Pledge to protect National Parks renewed by original campaigners 70 years later

1 April 2019

Campaign for National Parks has led a coalition of charities to pledge to protect the National Parks at a special 70th anniversary event in the Peak District.

70 years after an Act of Parliament was passed creating National Parks in the UK, five of the original campaigning organisations have come together once again to pledge to protect and preserve the Parks for future generations and make access for everyone easier.

Campaign for National Parks, Campaign to Protect Rural England (CPRE), the Open Spaces Society, the Ramblers and the YHA (England and Wales) made the pledge as part of a special day of 70th anniversary celebrations at Castleton in the Peak District.

Led by the Campaign for National Parks the only national charity dedicated to campaigning to protect and promote all of the National Parks of England and Wales, the organisations have pledged to work together once again to make the 13 National Parks of England and Wales more accessible, as well as to campaign for strengthened protections.

Representatives from the five charities sign a pledge to protect National Parks

Representatives from the five charities sign the pledge to protect and improve National Parks

Despite their status, National Parks face considerable threats from fracking, mining, quarrying, road building, military training and housing developments. Additionally, there is the further challenge to make these beautiful areas of countryside accessible for everyone; themes that were touched on by speakers at this special event including CPRE’s Crispin Truman and YHA’s James Blake.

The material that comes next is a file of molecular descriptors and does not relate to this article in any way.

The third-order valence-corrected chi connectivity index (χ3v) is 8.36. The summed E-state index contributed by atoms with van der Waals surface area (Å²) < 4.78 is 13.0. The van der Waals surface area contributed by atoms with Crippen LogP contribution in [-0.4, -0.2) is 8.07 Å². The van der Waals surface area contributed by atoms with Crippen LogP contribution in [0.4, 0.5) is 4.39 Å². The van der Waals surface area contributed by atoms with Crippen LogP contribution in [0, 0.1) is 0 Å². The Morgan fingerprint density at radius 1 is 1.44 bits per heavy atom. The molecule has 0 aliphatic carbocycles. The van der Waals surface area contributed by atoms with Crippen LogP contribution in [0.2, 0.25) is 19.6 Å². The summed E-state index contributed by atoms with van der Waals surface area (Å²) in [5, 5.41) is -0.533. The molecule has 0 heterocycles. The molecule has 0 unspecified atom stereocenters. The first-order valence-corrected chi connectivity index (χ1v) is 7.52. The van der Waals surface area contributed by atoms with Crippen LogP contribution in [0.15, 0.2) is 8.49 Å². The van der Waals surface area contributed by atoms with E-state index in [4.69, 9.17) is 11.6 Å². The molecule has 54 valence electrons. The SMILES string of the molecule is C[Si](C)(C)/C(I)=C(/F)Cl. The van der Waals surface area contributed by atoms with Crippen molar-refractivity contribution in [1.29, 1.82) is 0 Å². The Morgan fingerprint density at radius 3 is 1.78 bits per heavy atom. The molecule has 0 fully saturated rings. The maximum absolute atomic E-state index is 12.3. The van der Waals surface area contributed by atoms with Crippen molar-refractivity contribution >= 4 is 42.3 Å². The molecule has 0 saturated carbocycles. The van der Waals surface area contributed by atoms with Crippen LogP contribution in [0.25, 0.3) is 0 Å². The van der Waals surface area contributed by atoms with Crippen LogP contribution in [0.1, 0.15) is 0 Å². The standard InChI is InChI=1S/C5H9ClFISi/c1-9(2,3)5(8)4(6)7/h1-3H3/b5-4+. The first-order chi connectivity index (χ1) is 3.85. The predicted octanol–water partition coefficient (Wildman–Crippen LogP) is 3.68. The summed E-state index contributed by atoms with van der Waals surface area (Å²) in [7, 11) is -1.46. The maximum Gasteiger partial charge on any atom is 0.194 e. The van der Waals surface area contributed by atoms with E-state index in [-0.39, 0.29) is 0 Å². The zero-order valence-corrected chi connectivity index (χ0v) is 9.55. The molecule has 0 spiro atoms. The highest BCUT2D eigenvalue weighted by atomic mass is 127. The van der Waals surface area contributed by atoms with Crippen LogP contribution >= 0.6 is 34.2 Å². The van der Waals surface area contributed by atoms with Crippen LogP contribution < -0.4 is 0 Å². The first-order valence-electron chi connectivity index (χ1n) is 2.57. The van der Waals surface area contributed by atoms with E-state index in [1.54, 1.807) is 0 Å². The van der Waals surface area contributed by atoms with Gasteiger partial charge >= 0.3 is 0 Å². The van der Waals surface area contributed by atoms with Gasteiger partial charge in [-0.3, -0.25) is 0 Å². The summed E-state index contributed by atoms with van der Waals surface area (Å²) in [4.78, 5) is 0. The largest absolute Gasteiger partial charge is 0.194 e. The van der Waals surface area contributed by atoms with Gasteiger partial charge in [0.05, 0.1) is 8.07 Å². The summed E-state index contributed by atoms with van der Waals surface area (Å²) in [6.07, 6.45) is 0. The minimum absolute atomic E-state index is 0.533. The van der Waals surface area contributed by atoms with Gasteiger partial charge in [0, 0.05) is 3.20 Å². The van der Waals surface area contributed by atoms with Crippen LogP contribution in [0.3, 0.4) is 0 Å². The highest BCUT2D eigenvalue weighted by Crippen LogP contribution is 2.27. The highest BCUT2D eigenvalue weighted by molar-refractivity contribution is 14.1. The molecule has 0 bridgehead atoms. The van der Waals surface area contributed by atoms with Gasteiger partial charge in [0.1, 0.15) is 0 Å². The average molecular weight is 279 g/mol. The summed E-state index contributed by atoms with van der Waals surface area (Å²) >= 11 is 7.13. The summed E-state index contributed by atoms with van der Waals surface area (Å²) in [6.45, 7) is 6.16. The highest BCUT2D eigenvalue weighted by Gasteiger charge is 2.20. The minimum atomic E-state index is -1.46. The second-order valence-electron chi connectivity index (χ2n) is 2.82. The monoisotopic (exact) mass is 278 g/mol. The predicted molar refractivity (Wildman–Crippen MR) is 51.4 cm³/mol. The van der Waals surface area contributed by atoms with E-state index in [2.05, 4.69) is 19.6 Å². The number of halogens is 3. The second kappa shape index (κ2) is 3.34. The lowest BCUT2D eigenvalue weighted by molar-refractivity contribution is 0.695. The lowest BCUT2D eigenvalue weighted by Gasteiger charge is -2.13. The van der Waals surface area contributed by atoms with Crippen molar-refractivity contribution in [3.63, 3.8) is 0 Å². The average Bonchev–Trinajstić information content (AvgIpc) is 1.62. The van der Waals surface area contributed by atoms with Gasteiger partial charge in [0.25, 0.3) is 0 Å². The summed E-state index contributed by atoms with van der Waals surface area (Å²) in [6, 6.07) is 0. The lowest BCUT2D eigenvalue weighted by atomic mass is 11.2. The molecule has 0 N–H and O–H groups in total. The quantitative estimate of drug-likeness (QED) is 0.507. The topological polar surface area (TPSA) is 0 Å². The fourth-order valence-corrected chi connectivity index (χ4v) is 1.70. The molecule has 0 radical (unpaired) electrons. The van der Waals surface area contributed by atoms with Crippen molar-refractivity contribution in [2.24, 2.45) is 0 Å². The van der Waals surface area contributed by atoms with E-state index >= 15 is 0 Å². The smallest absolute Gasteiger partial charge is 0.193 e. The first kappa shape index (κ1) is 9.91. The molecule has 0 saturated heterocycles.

The creation of National Parks in 1949 is recognised as one of the seminal achievements of the environmental movement from the past 100 years. Today they attract around 100 million domestic and international visitors each year, contributing millions to the economy.

The pledge was signed at YHA Castleton Losehill Hall, a youth hostel based in the Peak District National Park on Friday 22 March 2019. The Peak District was one of the first National Parks to be created in 1951, two years after the Act was passed.

Janette Ward, Chair of Campaign for National Parks said: “I'm incredibly proud to be a signatory to this pledge to campaign for a bright future for National Parks. It's absolutely brilliant that the pledge has bought together such a diversity of people who all share the same passion for the countryside. It's a real reminder of the power we wield when we all come to together - that was the case 70 years ago and it is just as true now."

Recent research by Campaign for National Parks and CPRE has revealed that too many people face obstacles in getting to the Parks through lack of adequate public transport, cultural barriers or a lack of information. Ninety-three per cent of National Park visitors use a private car, creating further problems for these popular areas of countryside.

The pledge was buried in a time capsule

The pledge was buried in a time capsule as part of the celebrations.

Lack of access to the National Parks means some of the most disadvantaged members of society are missing out on the associated health and wellbeing benefits. Research has shown that spending time outdoors can reduce the risk of developing depression by 30%1 as well as benefiting self-esteem, mental and physical health.

James Blake, YHA (England and Wales) Chief Executive, commented: “Without the achievement of the Act to create National Parks, millions of school children would have been denied the transformative power of adventure in these fantastic spaces. There is, however, work to be done in making the Parks more accessible to the people who need them most - young people and their families. This is why YHA remains as committed now as it was in 1949 to preserving the National Parks.”

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